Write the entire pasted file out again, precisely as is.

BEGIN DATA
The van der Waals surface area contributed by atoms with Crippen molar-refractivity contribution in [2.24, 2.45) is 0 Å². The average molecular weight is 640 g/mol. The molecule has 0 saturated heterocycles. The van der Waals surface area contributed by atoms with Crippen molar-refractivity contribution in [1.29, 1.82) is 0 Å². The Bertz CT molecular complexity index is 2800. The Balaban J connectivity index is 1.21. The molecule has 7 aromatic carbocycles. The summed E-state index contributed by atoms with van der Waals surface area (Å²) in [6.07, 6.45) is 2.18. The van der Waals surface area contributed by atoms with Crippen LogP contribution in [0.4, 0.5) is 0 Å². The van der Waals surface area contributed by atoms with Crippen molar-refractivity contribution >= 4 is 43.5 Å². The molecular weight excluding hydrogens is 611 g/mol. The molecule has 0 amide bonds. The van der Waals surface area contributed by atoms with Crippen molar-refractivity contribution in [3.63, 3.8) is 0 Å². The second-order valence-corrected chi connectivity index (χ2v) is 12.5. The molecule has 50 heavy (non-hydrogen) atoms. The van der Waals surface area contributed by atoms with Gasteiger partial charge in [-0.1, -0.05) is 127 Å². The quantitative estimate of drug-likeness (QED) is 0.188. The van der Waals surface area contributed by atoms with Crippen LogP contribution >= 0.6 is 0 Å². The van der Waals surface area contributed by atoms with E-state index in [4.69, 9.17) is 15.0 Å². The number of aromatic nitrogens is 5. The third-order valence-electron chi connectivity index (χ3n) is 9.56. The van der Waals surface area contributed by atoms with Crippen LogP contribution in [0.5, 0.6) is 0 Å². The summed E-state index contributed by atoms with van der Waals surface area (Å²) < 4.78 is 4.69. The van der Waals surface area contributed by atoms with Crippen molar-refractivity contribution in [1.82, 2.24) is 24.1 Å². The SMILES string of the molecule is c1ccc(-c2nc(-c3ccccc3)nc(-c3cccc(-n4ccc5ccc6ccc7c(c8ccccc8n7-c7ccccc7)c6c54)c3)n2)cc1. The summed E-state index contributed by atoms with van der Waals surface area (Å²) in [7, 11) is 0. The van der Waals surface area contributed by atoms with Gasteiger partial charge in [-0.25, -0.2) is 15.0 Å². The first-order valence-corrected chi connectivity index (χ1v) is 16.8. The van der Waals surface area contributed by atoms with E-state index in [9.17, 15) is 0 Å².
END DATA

The van der Waals surface area contributed by atoms with Crippen molar-refractivity contribution in [2.24, 2.45) is 0 Å². The average molecular weight is 640 g/mol. The molecule has 0 saturated heterocycles. The van der Waals surface area contributed by atoms with Crippen molar-refractivity contribution in [1.29, 1.82) is 0 Å². The Bertz CT molecular complexity index is 2800. The Balaban J connectivity index is 1.21. The molecule has 7 aromatic carbocycles. The summed E-state index contributed by atoms with van der Waals surface area (Å²) in [6.07, 6.45) is 2.18. The van der Waals surface area contributed by atoms with Crippen LogP contribution in [0.4, 0.5) is 0 Å². The van der Waals surface area contributed by atoms with Crippen molar-refractivity contribution >= 4 is 43.5 Å². The molecular weight excluding hydrogens is 611 g/mol. The molecule has 0 amide bonds. The van der Waals surface area contributed by atoms with Crippen molar-refractivity contribution in [3.63, 3.8) is 0 Å². The second-order valence-corrected chi connectivity index (χ2v) is 12.5. The molecule has 50 heavy (non-hydrogen) atoms. The van der Waals surface area contributed by atoms with Gasteiger partial charge in [-0.1, -0.05) is 127 Å². The quantitative estimate of drug-likeness (QED) is 0.188. The van der Waals surface area contributed by atoms with Crippen LogP contribution >= 0.6 is 0 Å². The van der Waals surface area contributed by atoms with E-state index in [4.69, 9.17) is 15.0 Å². The number of aromatic nitrogens is 5. The third-order valence-electron chi connectivity index (χ3n) is 9.56. The van der Waals surface area contributed by atoms with Crippen LogP contribution in [0.5, 0.6) is 0 Å². The summed E-state index contributed by atoms with van der Waals surface area (Å²) < 4.78 is 4.69. The van der Waals surface area contributed by atoms with Crippen molar-refractivity contribution in [1.82, 2.24) is 24.1 Å². The SMILES string of the molecule is c1ccc(-c2nc(-c3ccccc3)nc(-c3cccc(-n4ccc5ccc6ccc7c(c8ccccc8n7-c7ccccc7)c6c54)c3)n2)cc1. The summed E-state index contributed by atoms with van der Waals surface area (Å²) in [7, 11) is 0. The van der Waals surface area contributed by atoms with Gasteiger partial charge in [-0.25, -0.2) is 15.0 Å². The first-order valence-corrected chi connectivity index (χ1v) is 16.8. The van der Waals surface area contributed by atoms with E-state index in [9.17, 15) is 0 Å².